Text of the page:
The Madras Medical College has forwarded a proposal to the State Health Department for a separate building to house its Geriatrics Medicine section.
The proposal was sent after the College received Rs.2 crore from the Central government under the XI Five Year Plan to improve geriatric care in the State.
MMC is among the six institutions across the country to receive the money from the Union Health Ministry. According to college authorities of the MMC, which pioneered the concept of geriatric care 40 years ago, the money would go into developing a training programme with a focus on accessibility, preventive and rehabilitation of the elderly.
MMC, as the only college with a full-fledged department in the country to offer MD degree in geriatrics, would be looking to evolve training modules, says B. Krishnaswami, head of the department.
The funds, which would be continued in the next Plan period, would help improve the department's bed strength and install equipment for rehabilitation of the elderly.
While initially the funds will be provided by the Central government, after a couple of years, the State government would take it forward.
75% of elderly afflicted
Geriatricians say almost 75 per cent of elderly persons report “some” health problem.
Specific health problems often leading to loss of functional capacity, include vision and hearing impairment and mobility disorders besides diabetes, cardio- and cerebrovascular diseases.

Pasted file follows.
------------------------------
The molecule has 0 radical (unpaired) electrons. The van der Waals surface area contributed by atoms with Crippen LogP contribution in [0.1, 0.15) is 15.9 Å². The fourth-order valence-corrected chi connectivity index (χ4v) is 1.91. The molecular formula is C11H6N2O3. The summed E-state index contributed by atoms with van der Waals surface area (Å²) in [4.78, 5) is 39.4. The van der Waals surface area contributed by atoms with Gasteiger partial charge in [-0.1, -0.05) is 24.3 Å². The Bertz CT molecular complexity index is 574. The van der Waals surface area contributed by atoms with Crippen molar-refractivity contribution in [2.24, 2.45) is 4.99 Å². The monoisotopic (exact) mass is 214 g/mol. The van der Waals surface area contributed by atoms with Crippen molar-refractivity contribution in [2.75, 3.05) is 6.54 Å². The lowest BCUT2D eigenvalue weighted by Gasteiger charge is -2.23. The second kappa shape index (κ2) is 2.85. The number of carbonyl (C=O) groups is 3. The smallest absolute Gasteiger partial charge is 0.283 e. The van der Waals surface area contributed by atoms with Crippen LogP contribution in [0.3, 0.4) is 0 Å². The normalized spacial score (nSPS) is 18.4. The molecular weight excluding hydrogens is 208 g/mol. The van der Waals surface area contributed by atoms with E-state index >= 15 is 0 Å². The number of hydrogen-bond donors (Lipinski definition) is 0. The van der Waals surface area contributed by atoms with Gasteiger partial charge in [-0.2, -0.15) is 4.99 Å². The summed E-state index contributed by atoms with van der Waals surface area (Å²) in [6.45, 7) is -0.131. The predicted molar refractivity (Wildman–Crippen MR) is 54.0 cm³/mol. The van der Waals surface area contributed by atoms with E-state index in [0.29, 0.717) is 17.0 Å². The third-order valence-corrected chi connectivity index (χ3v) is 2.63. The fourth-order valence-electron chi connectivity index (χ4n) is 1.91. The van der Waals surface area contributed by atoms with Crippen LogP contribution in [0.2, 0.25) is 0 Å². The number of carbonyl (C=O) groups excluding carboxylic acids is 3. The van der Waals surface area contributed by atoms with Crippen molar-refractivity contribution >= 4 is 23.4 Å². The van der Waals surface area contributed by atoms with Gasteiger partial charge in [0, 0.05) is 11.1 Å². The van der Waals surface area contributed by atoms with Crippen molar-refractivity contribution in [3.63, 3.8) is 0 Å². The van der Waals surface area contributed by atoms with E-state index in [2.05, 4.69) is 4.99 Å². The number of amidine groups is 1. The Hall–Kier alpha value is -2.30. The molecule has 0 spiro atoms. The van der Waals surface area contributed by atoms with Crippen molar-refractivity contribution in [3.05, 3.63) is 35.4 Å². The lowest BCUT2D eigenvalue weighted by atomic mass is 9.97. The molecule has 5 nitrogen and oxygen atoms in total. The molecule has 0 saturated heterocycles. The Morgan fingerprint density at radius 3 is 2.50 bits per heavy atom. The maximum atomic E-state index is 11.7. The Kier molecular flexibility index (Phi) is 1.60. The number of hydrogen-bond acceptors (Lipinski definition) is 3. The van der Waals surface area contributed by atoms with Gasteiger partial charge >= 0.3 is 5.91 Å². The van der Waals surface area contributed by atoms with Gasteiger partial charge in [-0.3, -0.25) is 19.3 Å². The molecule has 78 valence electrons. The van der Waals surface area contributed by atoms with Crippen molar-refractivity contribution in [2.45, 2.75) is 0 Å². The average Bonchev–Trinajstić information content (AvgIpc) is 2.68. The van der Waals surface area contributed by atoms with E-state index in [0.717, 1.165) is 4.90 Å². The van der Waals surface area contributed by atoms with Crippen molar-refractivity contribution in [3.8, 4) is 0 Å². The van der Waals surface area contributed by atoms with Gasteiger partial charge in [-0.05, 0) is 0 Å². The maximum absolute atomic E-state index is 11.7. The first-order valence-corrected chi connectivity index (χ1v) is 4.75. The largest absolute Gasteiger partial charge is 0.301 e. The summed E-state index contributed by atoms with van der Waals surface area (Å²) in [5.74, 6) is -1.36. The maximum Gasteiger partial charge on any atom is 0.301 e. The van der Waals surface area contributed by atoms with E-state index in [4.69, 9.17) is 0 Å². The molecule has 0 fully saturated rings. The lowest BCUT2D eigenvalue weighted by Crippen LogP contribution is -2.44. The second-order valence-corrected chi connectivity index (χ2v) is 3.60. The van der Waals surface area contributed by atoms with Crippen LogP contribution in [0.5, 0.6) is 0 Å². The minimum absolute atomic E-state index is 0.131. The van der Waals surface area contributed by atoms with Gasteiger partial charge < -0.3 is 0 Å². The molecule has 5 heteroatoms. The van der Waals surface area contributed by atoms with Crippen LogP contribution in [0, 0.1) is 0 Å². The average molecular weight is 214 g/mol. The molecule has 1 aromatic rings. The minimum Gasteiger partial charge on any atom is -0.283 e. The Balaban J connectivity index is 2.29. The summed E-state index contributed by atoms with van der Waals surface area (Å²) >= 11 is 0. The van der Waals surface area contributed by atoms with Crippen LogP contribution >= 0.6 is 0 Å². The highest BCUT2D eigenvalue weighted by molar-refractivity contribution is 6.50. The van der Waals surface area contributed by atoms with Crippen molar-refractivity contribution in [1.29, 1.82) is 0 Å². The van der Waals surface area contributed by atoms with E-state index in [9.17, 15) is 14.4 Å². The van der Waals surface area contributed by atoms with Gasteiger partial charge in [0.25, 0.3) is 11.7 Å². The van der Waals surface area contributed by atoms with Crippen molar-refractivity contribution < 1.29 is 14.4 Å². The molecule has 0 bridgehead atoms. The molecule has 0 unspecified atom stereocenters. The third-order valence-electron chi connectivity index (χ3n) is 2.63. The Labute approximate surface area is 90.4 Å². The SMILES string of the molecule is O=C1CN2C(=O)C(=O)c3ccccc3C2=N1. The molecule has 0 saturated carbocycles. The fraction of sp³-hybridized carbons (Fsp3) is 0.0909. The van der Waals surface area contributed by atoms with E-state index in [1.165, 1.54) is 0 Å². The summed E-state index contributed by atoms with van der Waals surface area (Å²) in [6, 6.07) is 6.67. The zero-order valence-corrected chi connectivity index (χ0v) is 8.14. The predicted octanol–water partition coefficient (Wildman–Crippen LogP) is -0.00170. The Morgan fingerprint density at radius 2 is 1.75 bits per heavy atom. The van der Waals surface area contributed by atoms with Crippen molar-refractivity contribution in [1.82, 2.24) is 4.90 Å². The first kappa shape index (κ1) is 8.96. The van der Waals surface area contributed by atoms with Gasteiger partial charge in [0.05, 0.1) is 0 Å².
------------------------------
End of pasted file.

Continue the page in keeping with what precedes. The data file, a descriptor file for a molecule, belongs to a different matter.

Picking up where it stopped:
Organisations working for the welfare of senior citizens have been appealing for affordable healthcare to all above 58 years of age.
Even those availing themselves of the service of the Central Government Health Scheme have been seeking special counters in government hospitals.
Senior citizen R. Sukumaran of Madambakkam echoes this need. “I retired from a nationalised bank and do not get subsidised medical facility or reimbursement. Recently I underwent liver test and I spent Rs.1,200 on it. The government should provide us some relief. We could have a group insurance scheme. We must be provided special counters and a panel of doctors from all departments of medicine to avoid waiting for long hours. Home service for the disabled elderly, and homes for the orphaned and destitute are necessary,” he says.
According to Dean V. Kanagasabai the proposed new building would be a two-storey structure.